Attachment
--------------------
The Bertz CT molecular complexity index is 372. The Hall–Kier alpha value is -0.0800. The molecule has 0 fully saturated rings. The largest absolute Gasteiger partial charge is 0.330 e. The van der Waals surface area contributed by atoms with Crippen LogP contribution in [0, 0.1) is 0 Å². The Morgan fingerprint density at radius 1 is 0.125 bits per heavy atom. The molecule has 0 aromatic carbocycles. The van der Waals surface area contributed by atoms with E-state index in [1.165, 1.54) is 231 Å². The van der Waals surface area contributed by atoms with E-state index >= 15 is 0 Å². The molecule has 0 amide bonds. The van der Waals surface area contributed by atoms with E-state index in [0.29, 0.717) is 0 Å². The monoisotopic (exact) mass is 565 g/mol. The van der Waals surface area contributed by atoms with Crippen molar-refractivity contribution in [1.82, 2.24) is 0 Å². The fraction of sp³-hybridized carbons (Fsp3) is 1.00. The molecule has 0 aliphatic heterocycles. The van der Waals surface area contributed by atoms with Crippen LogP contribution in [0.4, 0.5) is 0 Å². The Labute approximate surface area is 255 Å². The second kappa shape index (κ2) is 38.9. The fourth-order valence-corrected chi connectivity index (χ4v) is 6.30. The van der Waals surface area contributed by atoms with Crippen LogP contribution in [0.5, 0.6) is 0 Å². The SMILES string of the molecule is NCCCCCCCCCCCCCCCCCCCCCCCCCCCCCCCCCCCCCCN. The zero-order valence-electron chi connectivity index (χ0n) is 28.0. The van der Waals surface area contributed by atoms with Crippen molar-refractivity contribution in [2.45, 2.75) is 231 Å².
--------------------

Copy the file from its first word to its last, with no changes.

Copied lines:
The Bertz CT molecular complexity index is 372. The Hall–Kier alpha value is -0.0800. The molecule has 0 fully saturated rings. The largest absolute Gasteiger partial charge is 0.330 e. The van der Waals surface area contributed by atoms with Crippen LogP contribution in [0, 0.1) is 0 Å². The Morgan fingerprint density at radius 1 is 0.125 bits per heavy atom. The molecule has 0 aromatic carbocycles. The van der Waals surface area contributed by atoms with E-state index in [1.165, 1.54) is 231 Å². The van der Waals surface area contributed by atoms with E-state index >= 15 is 0 Å². The molecule has 0 amide bonds. The van der Waals surface area contributed by atoms with E-state index in [0.29, 0.717) is 0 Å². The monoisotopic (exact) mass is 565 g/mol. The van der Waals surface area contributed by atoms with Crippen molar-refractivity contribution in [1.82, 2.24) is 0 Å². The fraction of sp³-hybridized carbons (Fsp3) is 1.00. The molecule has 0 aliphatic heterocycles. The van der Waals surface area contributed by atoms with Crippen LogP contribution in [0.4, 0.5) is 0 Å². The Labute approximate surface area is 255 Å². The second kappa shape index (κ2) is 38.9. The fourth-order valence-corrected chi connectivity index (χ4v) is 6.30. The van der Waals surface area contributed by atoms with Crippen LogP contribution in [0.5, 0.6) is 0 Å². The SMILES string of the molecule is NCCCCCCCCCCCCCCCCCCCCCCCCCCCCCCCCCCCCCCN. The zero-order valence-electron chi connectivity index (χ0n) is 28.0. The van der Waals surface area contributed by atoms with Crippen molar-refractivity contribution in [2.45, 2.75) is 231 Å².